Fall color is making the scene, but so is the color pink

Published 11:54 am Friday, October 13, 2023

Fall color is popular in October – red, yellow, gold and orange – as the leaves change color.
But, there’s another color that is popular in October – pink! It’s Breast Cancer Awareness Month.
It’s everywhere in October, just like the colors of nature. Pink serves as a reminder, too, of what can come through greater awareness and more research in the fight against breast cancer.
Breast cancer is responsible for the deaths of about 40,000 U.S. women each year – mothers, grandmothers, aunts, sisters, and friends. About one in eight will get the diagnosis at some point during her lifetime.
Men get breast cancer, too, but it is more rare than in women – about 1 in every 1,000.
Almost all of us know someone that has had breast cancer, if not in our family, then in our church or work family, a friend or neighbor.
Time was when the diagnosis meant extreme surgery and difficult follow-up treatment. Thanks to research and greater action on the part of women and men, that has changed. So has the survival rate.
Forty years ago, less than 75 percent of women with breast cancer survived more than five years. Today, the survival rate is more than 90 percent. Those stats come from the U.S. Centers for Disease Control.
The incidence of breast cancer is declining, too, the CDC reports, by 0.9 percent a year.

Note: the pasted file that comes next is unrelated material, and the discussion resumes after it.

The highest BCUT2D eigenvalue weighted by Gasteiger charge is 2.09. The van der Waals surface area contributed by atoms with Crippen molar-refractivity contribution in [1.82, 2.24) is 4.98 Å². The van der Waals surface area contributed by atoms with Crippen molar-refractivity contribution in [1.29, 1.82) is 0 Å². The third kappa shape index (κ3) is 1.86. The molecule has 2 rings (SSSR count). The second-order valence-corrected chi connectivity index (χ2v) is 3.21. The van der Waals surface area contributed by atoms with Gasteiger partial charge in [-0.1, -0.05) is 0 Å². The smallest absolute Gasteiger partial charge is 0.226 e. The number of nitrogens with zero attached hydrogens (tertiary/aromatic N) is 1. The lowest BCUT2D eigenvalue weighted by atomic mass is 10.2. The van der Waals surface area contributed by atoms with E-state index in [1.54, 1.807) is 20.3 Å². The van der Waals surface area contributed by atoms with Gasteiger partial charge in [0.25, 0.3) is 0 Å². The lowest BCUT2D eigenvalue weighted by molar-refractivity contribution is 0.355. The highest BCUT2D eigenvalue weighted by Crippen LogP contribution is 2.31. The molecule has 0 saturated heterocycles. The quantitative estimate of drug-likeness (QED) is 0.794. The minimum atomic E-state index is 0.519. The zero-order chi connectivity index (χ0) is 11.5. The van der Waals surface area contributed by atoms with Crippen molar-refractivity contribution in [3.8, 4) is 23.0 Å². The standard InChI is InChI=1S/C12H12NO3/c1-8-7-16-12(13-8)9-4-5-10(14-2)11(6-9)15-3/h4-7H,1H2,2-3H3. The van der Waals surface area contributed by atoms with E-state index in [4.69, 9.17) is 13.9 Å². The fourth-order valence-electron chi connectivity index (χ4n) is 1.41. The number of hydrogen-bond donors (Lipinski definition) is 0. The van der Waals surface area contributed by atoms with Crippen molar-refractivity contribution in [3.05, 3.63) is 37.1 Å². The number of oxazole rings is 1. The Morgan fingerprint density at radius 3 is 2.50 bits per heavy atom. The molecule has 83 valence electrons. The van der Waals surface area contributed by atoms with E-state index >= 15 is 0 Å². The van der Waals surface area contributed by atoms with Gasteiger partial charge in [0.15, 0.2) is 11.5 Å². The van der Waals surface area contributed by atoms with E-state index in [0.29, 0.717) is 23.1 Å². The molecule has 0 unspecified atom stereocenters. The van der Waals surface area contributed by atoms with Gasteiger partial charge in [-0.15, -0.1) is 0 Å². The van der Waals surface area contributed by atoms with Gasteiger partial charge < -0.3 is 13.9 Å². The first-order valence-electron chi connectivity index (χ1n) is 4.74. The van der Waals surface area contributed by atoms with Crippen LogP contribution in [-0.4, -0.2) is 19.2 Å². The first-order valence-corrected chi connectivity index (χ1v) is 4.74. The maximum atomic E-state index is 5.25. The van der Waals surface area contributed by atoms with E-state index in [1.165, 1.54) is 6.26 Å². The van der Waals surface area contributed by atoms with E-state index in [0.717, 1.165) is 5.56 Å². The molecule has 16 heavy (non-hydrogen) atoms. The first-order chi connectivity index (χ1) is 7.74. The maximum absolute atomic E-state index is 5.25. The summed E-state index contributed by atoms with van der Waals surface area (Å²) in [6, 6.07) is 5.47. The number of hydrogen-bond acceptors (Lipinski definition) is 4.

While that’s all good news, that’s why October is a celebration of pink.
This recognition of the impact of breast cancer began in 1985 as a month-long partnership between the American Cancer Society and the pharmaceutical division of Imperial Chemical Industries. Betty Ford, former first lady, was at the initial kick-off event. She had been diagnosed with breast cancer when her husband, Gerald Ford, was president. Her participation brought much attention to the issue of breast cancer. Since 2006, the time of awareness has been expanded to the entire month of October.
This is an annual campaign to raise awareness about breast cancer, encourage early detection, promote mammograms as a very important tool in the fight, and raise funds for breast cancer research and support services. It is a time for all Americans to take time to acknowledge the individuals whose lives have been affected by breast cancer.
The pink ribbons, worn by so many people each October, were the creation of Estee Lauder cosmetics in 1992. That year, an impressive 1.5 million ribbons were distributed and served as a visual reminder of this awareness month. In the ongoing years, the National Football League has become one of the largest supporters, with most players, coaches and referees wearing pink to show their support.
Pink everywhere serves as a reminder for women to put fear, procrastination and neglect aside and get regular screening for breast cancer. The reason is simple: Earlier detection leads to more treatment options and a better outcome.
Pink also reminds us to remember those who have been lost to breast cancer – the people you know and love. They would be the first to back efforts at greater awareness, to encourage regular screening and to support research that can lead to more advanced treatment and cure.
During October Breast Cancer Awareness, the Things To Do List should include screening and early detection by getting a mammogram; encouraging family and friends to do the same; getting educated about breast cancer; and supporting the work of breast cancer advocacy organizations.
And finally, pink links family and friends to those now facing breast cancer. Support them with the kind of encouragement that means the most to them – not only in October, but as long as their fight continues.

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